Richard Mason, Bergamo, Italy
Derek Brookman’s piece on the play-offs in Holland (WSC 279) raised some good points, particularly the decision to scrap them on grounds of unfairness. It’s a shame this sensible move wasn’t made in England during the 1980s. Instead we have had to put up with hollow arguments that play-offs are more exciting (and, of course, more lucrative) than dull old league matches. Those who watched Sheffield Wednesday v Crystal Palace on May 2 might disagree. There was more excitement in this genuine relegation match (watched by more than 37,000) than any play-off, with all its contrived drama, could possibly muster. The crowd was comparable to many over the Wembley play-off weekend. The idea of the play-offs should have been strangled at birth, not allowed to continue for 20-odd years promoting sub-standard teams from what is effectively mid-table, to endure a season-long kicking in the division above. The best argument against this third-rate cup competition came from WSC 17 (July 1988): “Several teams have already missed out on promotion to opponents who finished well behind them in the League, and this makes a mockery of the whole idea of a league. The cups are for the luck of the draw, the one-off performances... The play-offs bring an unreasonable element of chance into the equation". This argument still stands, though I’m sure any play-off losers who finished just outside the automatic promotion places this season will console themselves with the wad of cash and memories of a “day out” at Wembley. That’s all that matters, isn’t it?
Paul Caulfield, Bradford
It’s often mentioned that not enough of the money in football is invested at the grassroots level. Could all the problems with the Wembley pitch be further evidence of this?
Steve Whitehead, Ellesmere Port
Phil Edwards asks about players who find it amusing when their team gives away a goal (Letters, WSC 279). While he was at Spurs, goalie Ian Walker would regularly reflect on the implications of conceding by staring into space with a vacant grin. I liked to think it was a moment of philosophical contemplation on the absurdity of the art of goalkeeping but, frankly, it quickly grew tiresome. Ian combined this reaction with the classic and largely unexplained goalkeeper’s pose of sitting cross-legged, arms-over-the-knees and clasped hands, a posture common for Year 4 in school assembly then dispensed with for the rest of your life. Perhaps the return to childhood was comforting in moments of distress.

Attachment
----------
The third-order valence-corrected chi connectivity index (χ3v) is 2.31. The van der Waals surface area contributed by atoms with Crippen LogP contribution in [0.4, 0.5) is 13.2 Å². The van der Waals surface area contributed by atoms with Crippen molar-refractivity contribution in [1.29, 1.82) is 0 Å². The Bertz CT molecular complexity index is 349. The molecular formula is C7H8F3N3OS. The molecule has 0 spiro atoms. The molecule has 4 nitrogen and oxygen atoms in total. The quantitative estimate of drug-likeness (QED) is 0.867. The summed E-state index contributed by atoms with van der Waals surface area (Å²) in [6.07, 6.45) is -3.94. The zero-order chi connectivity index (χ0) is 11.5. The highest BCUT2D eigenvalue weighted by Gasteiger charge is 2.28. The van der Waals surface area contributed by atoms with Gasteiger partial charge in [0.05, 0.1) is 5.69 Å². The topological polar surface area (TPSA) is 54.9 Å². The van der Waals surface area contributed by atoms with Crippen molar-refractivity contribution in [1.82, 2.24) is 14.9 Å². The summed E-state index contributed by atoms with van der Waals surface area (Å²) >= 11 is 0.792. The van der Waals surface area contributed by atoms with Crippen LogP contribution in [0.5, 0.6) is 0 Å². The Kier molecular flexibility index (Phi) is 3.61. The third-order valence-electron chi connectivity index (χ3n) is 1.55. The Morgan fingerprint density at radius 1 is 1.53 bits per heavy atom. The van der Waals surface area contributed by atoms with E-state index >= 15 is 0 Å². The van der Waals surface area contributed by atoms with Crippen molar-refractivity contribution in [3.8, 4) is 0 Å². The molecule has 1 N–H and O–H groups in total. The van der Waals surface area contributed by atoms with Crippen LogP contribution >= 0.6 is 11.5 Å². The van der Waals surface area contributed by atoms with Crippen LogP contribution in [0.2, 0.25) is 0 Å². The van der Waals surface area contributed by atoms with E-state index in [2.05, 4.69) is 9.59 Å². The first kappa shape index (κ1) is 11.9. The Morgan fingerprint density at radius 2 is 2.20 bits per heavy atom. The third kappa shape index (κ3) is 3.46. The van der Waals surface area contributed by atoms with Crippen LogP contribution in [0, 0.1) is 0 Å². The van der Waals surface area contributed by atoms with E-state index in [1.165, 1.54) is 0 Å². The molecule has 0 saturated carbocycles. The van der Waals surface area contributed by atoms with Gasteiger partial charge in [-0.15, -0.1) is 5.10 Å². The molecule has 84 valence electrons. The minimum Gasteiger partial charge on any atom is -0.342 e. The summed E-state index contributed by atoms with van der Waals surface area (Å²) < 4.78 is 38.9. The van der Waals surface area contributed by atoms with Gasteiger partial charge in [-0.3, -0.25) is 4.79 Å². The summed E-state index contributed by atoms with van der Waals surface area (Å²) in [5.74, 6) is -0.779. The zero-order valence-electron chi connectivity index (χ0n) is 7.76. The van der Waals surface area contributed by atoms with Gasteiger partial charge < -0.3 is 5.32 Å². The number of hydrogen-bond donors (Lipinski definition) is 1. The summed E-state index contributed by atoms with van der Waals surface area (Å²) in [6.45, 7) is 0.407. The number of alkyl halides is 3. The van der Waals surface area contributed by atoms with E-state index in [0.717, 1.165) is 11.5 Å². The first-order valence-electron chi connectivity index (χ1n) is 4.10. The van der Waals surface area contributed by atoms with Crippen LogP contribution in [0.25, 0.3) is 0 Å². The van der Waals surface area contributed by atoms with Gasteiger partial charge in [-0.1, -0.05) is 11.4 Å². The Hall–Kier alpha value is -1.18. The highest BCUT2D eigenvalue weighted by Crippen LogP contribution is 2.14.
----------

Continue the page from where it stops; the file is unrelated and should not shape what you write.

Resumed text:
Alan Fisher, tottenhamonmymind.wordpress.com
Phil Edwards’ letter in WSC 279 reminded me of an epic game at Craven Cottage on Boxing Day 1963. The details may be a little hazy but with a few minutes to go Ipswich goalkeeper Roy Bailey made a sprawling save, only for Alan Mullery to tap in the rebound to make the score Fulham 9, Ipswich Town 1. The crowd started to chant “We want ten”. There was still time for another Fulham attack and the great Graham Leggat picked his spot from just inside the penalty area. I was standing right behind the goal and am convinced Bailey saw it all the way, but at full stretch just could not get a hand on it. Fulham 10! I remember vividly that as he retrieved the ball from the back of the net he was beaming all over his face. He was probably thinking it was just one of those days. (Ipswich conceded 121 goals that season.)
Richard Shore, Coulsdon
Concerning the departure of Tony Mowbray from Celtic, I fully understand his frustrations with the game in Scotland. By far the best match of this season for my team Aberdeen was when Celtic came calling and, despite being 4-2 up with only ten minutes left, continued with their gung-ho all-out attacking philosophy. Inept and frankly comical defending meant the final score was 4-4, but it did provide that magical and seemingly far too elusive ingredient in today’s game – entertainment. The remainder of the games this season, and I include champions Rangers, have been dull as ditchwater with most teams coming to Pittodrie with the one overpowering aim of not losing. Given that the current Aberdeen team barely have the skills to prise open a bag of crisps, goals (and entertainment) have been practically non-existent. So if Mowbray is an advocate of a game that would reward skilful attacking players, be exciting for the spectators and, importantly, provide good TV, he should maybe cast his net a bit further afield for a prospective future employer where some job satisfaction is a prerequisite. His best bet would appear to be the J-League if the TV coverage on Eurosport is anything to go by. Huge crowds add genuine atmosphere to a game played as it is supposed to be and, amazingly, even the foreign imports to the game appear to enjoy the physical challenge. The locals just might have a bit of a problem understanding him though.
Ian Craig, Aberdeen